AUSTIN - The 80th Texas Legislature was a contentious five-month gathering that may have seemed to end quietly on May 28.
Speaker Tom Craddick, R-Midland, had come out on top of a parliamentary battle to stay in office. Then, House members used the closing hours of the session to pass hundreds of pieces of legislation, instead of pressing issues with Craddick to the bitter end.
But the battle over the speaker’s authority and the way challenges were rebuffed raised questions.
The speaker refused to recognize members seeking to make a motion calling for a vote to remove him from office, or in House parlance, “vacate the chair.”
Reps. Jim Keffer, R-Eastland, and Byron Cook, R-Corsicana, in an attempt to resolve questions about the legal and constitutional scope of the authority of the speaker, asked Attorney General Greg Abbott to render an opinion.
Those who are interested in the details of the request can find RQ-0585-GA on the attorney general’s Web site.
Alexis DeLee, Craddick’s press secretary, said the speaker welcomes Abbott’s opinion.
The state constitution requires the attorney general to issue a written opinion on a question affecting the public interest. The attorney general is required to issue the opinion not later than the 180th day after the date that it is received, unless before that deadline the attorney general notifies the requesting person in writing that the opinion will be delayed or not rendered and states the reasons for the delay or refusal.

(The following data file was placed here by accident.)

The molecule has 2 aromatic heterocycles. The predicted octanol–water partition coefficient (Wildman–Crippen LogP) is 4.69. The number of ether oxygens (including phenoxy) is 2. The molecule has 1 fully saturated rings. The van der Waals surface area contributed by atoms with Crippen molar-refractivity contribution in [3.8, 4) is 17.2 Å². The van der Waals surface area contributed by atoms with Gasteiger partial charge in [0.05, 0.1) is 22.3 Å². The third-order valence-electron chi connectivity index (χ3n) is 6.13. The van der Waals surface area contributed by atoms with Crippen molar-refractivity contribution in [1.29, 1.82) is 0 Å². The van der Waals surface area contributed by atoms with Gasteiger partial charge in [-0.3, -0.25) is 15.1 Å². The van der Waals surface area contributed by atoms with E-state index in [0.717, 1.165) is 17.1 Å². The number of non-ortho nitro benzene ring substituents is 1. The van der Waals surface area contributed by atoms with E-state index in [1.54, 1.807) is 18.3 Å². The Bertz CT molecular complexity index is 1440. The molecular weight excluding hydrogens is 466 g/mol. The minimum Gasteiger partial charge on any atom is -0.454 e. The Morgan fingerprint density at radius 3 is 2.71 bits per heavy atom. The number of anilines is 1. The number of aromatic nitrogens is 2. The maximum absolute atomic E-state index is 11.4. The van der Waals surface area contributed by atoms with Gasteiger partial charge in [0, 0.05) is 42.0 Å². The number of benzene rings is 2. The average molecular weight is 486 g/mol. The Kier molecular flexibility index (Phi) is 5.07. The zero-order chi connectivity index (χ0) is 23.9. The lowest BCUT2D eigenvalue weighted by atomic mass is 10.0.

At the beginning of the legislative session, Craddick appointed Keffer chairman of the powerful House Ways and Means Committee and Cook chairman of the Civil Practices Committee.
Keffer and other House members have let it be known that they want to serve as speaker of the House in the 2009 legislative session, but Craddick has said he intends to seek re-election.
Education Commissioner Shirley Neeley announced on June 20 her resignation, effective July 1.
Perry appointed Neeley in January 2004. As commissioner, she served as the head of the Texas Education Agency, overseeing 1,037 school districts and a number of charter schools.
Secretary of State Roger Williams resigned earlier. He will be succeeded in office July 1 by Gov. Perry’s former chief of staff Phil Wilson.
The governor’s current chief of staff Dierdre Delisi resigned. Perry appointed Brian Newby to replace her on July 1. Newby currently serves as the governor’s general counsel.
Perry also announced the appointments of senior adviser Kathy Walt and deputy legislative director Kris Heckmann as deputy chiefs of staff, effective July 1.
And, Perry announced Donna White, a member of his senior staff for more than six years, will move to a position at the Texas Commission on Environmental Quality. White earlier served in the office of then-Lt. Gov. Rick Perry and in the office of the late Lt. Gov. Bob Bullock.
Forty-four Texas lawmakers signed a letter requesting the Public Utility Commission implement measures to protect the state’s most vulnerable electric consumers this summer. Chief among those measures is the permanent implementation of a moratorium on electric disconnection during the summer months for low-income elderly and critical care customers. The rule also would allow low-income customers to spread their summer bills out over a period of time to ease the financial burden that increased summer usage creates. Gov. Perry issued a disaster declaration on June 19 for Cooke, Grayson, Lampasas and Tarrant counties after storms, flooding and tornadoes struck. Perry summoned military, state and local agencies and private organizations to assist in search and rescue and relief efforts in the affected counties. The governor and first lady Anita Perry are on a weeklong visit to Israel and Jordan.
Ed Sterling, of the Texas Press Association, writes a weekly column for the Empire-Tribune.